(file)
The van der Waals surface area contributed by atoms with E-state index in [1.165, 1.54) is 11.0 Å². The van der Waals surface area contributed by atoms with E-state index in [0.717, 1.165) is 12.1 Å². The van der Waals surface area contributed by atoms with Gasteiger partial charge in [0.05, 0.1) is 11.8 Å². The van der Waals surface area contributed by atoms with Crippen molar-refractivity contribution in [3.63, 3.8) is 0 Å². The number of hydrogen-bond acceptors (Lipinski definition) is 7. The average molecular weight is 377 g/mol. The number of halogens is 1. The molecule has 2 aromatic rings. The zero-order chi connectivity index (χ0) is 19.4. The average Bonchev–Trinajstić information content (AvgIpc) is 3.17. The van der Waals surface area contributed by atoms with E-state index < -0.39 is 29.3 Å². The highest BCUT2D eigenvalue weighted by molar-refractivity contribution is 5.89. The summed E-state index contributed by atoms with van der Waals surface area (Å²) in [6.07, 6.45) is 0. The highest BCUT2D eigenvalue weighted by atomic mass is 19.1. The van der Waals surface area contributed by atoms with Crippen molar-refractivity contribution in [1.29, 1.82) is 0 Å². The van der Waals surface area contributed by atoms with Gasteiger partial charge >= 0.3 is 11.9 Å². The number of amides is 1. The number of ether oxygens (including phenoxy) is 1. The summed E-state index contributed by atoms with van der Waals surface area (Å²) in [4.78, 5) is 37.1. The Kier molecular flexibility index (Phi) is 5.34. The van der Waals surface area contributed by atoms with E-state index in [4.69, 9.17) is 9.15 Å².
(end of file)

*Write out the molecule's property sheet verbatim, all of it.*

The van der Waals surface area contributed by atoms with E-state index in [1.165, 1.54) is 11.0 Å². The van der Waals surface area contributed by atoms with E-state index in [0.717, 1.165) is 12.1 Å². The van der Waals surface area contributed by atoms with Gasteiger partial charge in [0.05, 0.1) is 11.8 Å². The van der Waals surface area contributed by atoms with Crippen molar-refractivity contribution in [3.63, 3.8) is 0 Å². The number of hydrogen-bond acceptors (Lipinski definition) is 7. The average molecular weight is 377 g/mol. The number of halogens is 1. The molecule has 2 aromatic rings. The zero-order chi connectivity index (χ0) is 19.4. The average Bonchev–Trinajstić information content (AvgIpc) is 3.17. The van der Waals surface area contributed by atoms with E-state index < -0.39 is 29.3 Å². The highest BCUT2D eigenvalue weighted by molar-refractivity contribution is 5.89. The summed E-state index contributed by atoms with van der Waals surface area (Å²) in [6.07, 6.45) is 0. The highest BCUT2D eigenvalue weighted by atomic mass is 19.1. The van der Waals surface area contributed by atoms with Crippen molar-refractivity contribution in [1.29, 1.82) is 0 Å². The van der Waals surface area contributed by atoms with Gasteiger partial charge >= 0.3 is 11.9 Å². The number of amides is 1. The number of ether oxygens (including phenoxy) is 1. The summed E-state index contributed by atoms with van der Waals surface area (Å²) in [4.78, 5) is 37.1. The Kier molecular flexibility index (Phi) is 5.34. The van der Waals surface area contributed by atoms with E-state index in [4.69, 9.17) is 9.15 Å².